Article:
Happy Rare Disease Day! 5 Musicians with Odd Ailments
Like all good people, I want to kick cancer in the dick, but I will say one thing for the bastard: When you're as widespread and horrible an attack on the human body as cancer is, you at least leave behind you a network of survivors, support groups, foundations and so on for people to participate in a shared experience. A horrible one, but at least you can find others who will understand totally what you're going through and how they dealt with it.
You can't say the same for someone afflicted with, oh, I don't know, Jumping Frenchmen of Maine Syndrome. There's no lobby in Congress fighting for you, there's not a Friends of Jumping Frenchmen of Maine Syndrome chapter nearby and you are pretty much on your own.
This problem is why the last day of February is observed as Rare Disease Day.
The goal of the National Organization for Rare Disorders is to use the observation to sort of big-tent all the people afflicted with something for which no telethon exists. It started in 2008, on the 25th anniversary of the Orphan Drug Act, which offered tax incentives to pharmaceutical companies for developing and manufacturing medicine to treat diseases that were too rare to be big markets.
And just because you're a famous rock star doesn't mean that some of the oddball ailments won't nest inside you. Today's playlist is dedicated to our favorite musicians who deal or dealt with rare diseases.
TicketsFri., Dec. 9, 8:00pm
TicketsTue., Dec. 13, 8:00pm
Kelsea Ballerini - The First Time Tour
TicketsWed., Dec. 14, 7:00pm
MIX 96.5 Not So Silent Night with Train and Fitz & the Tantrums
TicketsThu., Dec. 15, 8:00pm
Flosstradamus - Hi Def Youth Tour 2016
TicketsFri., Dec. 16, 8:00pm
"The Letter That Johnny Walker Read" Asleep at the Wheel pedal steel guitarist Lucky Oceans was in critical condition in 2008 when he was diagnosed with Guillain-Barré Syndrome. The disease has no known cause, and afflicts victims with weakness and paralysis starting at the feet and moving up.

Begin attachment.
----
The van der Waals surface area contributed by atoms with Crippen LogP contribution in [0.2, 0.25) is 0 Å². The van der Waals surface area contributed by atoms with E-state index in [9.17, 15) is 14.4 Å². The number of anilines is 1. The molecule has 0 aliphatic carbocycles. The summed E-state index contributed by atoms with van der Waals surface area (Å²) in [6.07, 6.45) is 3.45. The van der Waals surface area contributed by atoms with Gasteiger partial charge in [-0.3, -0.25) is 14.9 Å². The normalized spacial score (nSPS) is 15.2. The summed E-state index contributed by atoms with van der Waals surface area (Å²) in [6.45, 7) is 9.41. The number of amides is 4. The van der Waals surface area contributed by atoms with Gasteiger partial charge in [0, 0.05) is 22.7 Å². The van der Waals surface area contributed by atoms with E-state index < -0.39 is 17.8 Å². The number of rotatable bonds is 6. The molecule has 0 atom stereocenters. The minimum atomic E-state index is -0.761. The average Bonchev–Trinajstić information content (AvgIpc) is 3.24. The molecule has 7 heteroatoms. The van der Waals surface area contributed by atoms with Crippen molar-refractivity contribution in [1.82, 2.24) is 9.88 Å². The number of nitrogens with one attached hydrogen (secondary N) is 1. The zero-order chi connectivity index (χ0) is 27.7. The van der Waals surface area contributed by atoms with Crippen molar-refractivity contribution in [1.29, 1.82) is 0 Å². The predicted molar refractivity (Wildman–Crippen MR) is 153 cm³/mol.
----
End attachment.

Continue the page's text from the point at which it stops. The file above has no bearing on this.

Luckily, Oceans made a full recovery, and posted a story on ABC about his experiences with a helpful guide for others who may think they have GBS.
"Refugees" Nic Potter was the bass player on Van Der Graaf Generator's best album, The Least We Can Do Is Wave to Each Other, as well as contributing to a host of other acts. During the last two years of his life, he was diagnosed with Pick's disease, a neurodegenerative disease that attacks the brain cells, causing loss of speech and dementia.
It is also characterized by behavioral changes like a loss of social conduct, compulsive pacing and overactivity. The condition is fatal, and claimed Potter's life earlier this year.
"Just Like Me" Run-DMC's Darryl McDaniels was dealt a rough hand in the late '90s. He was severely depressed from spending all his time away from his family on tour, he and Rev. Run were growing apart creatively, and Run DMC was itself in decline as a successful hip-hop act.
To top it all off, McDaniels contracted spasmodic dysphonia, which causes involuntary spasms of the larynx muscles and threatened to derail his career completely. He was seriously contemplating suicide until he heard Sarah McLachlan's "Angel," a song that inspired him to turn his life around.
"Missing" Everything But The Girl's Ben Watt was in serious danger in the 1990s when it was discovered he had Churg-Strauss syndrome. It starts out feeling like asthma or allergies, but down below the surface, the disease inflames the body's blood vessels until they die.
Watt was lucky to have it centralize in his intestines rather than his lungs, and survived after having large sections of necrotized intestine removed. Since the surgery, he's been on a severely restricted diet to cope, and penned a memoir called Patient about his ordeal.
"Vox Celeste" Marfan's syndrome is a genetic disorder that causes an elasticity of connective tissues, and as we've pointed out before, it's actually one of the things that made composer Sergei Rachmaninoff able to play his freakishly difficult chords.
Deerhunter's Bradford Cox was also born with the condition, and his isolation and increasingly awkward appearance because of it led him to become severely withdrawn. He's learned to come to terms with Marfan's, and uses his abnormally long limbs as part of his exhibitionist performances onstage.
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